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Drug-resistant TB a concern

In India, Health Ministry’s targets are unrealistic due to current budgets

March 24, 2017 11:47 pm | Updated March 25, 2017 12:46 am IST - NEW DELHI

Joining hands:  Nursing students form a human chain to observe World TB Day   in Erode  on Friday

Joining hands: Nursing students form a human chain to observe World TB Day in Erode on Friday

In connection with World Tuberculosis (TB) Day on Friday, a candlelight vigil was organised at India Gate, paying tribute to the nearly 5 lakh patients who succumbed to the disease last year. The tuberculosis epidemic affects 28 lakh Indians; another 79,000 people suffer from type of TB resistant to most antibiotics.

India has come under criticism from the global public health community for giving inaccurate estimates of the tuberculosis burden between 2000 and 2015. In a TED Talk on ‘India’s Tuberculosis crisis’, Zarir F Udwadia, a leading expert on TB and chest physician at the Hinduja Hospital & Research Centre, Mumbai, called it, “Ebola with wings.”

Contagious infection

Tuberculosis is a contagious infection caused by Mycobacterium tuberculosis and it usually attacks the lungs. It can also spread to other parts of the body like the brain and spine. Tuberculosis is contagious and spreads through the air, much like cold or flu. Public health experts maintain that the unchecked rise of multidrug-resistant tuberculosis (MDR TB) in India will threaten the progress made globally. “Our real crisis is drug resistance and nearly 1 in every 5 cases I see has primary resistance. We do not have any preparation to deal with DR TB. I feel optimistic that the government is showing interest but the Health Ministry’s targets are unrealistic with current budgets and strategies. There is no way India will eliminate TB by 2025,” said Chapal Mehra, a public health specialist.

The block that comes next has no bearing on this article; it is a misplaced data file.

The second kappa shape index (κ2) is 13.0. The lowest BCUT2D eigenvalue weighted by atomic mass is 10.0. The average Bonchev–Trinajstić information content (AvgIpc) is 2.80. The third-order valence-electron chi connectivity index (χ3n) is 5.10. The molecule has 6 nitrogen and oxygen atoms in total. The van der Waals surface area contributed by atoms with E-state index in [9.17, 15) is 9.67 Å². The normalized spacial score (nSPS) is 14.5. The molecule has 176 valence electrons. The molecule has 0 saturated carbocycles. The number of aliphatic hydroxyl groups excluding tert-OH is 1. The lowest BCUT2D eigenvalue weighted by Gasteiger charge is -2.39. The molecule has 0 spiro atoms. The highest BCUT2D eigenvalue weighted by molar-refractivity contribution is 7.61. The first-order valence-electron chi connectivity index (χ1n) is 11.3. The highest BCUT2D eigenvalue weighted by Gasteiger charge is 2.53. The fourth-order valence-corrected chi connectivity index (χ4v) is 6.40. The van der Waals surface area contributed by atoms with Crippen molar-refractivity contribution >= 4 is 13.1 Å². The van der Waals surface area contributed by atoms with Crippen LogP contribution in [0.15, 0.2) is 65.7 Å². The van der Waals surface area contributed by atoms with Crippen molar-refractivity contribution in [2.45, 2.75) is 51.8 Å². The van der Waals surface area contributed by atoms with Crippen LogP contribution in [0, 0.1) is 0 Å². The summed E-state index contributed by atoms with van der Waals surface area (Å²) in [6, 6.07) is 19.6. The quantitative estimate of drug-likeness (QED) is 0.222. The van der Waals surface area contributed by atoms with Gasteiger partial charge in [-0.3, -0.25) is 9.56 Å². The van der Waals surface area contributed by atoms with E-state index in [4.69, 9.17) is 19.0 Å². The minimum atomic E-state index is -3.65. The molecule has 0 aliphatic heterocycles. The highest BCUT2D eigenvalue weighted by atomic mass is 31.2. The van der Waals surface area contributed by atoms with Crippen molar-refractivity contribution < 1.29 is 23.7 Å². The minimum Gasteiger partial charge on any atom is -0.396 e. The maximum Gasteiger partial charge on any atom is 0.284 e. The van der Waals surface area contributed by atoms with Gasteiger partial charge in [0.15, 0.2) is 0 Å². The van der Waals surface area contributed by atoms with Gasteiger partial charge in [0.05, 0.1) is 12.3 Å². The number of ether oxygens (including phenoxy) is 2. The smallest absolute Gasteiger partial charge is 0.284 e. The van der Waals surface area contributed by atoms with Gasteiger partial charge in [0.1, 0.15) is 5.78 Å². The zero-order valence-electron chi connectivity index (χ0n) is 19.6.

According to the Health Ministry, 17.5 lakh TB patients and 33,820 DR TB patients were notified in 2016 from public and private health. The two new WHO recommended drugs for DR TB, Delaminid & Bedaquiline, are not currently available in Indian national TB programme. While Delaminid is yet to be registered in India, Bedaquiline is available at only 6 States in the country, under compassionate use. “People living with MDR and XDR-TB are not receiving adequate treatment in India. One drug is not registered at all. The other one is available only in 6 States and all too often patients die before they can access the medication,” said Paul Lhungdim, a patient activist with The Delhi Network of Positive People.

National plan

Meanwhile, the Indian government will soon be releasing the National Strategic Plan for TB Control (2017-2025), with an overarching framework to achieving the elimination goal. Speaking on the occasion of World TB Day, Kalikesh Singh Deo, a Member of Parliament engaged with TB, said that, “India cannot address its TB epidemic until it increases its budgets and transforms the TB programme. With an Indian dying of TB at every minute we can no longer wait,” he says in his message.

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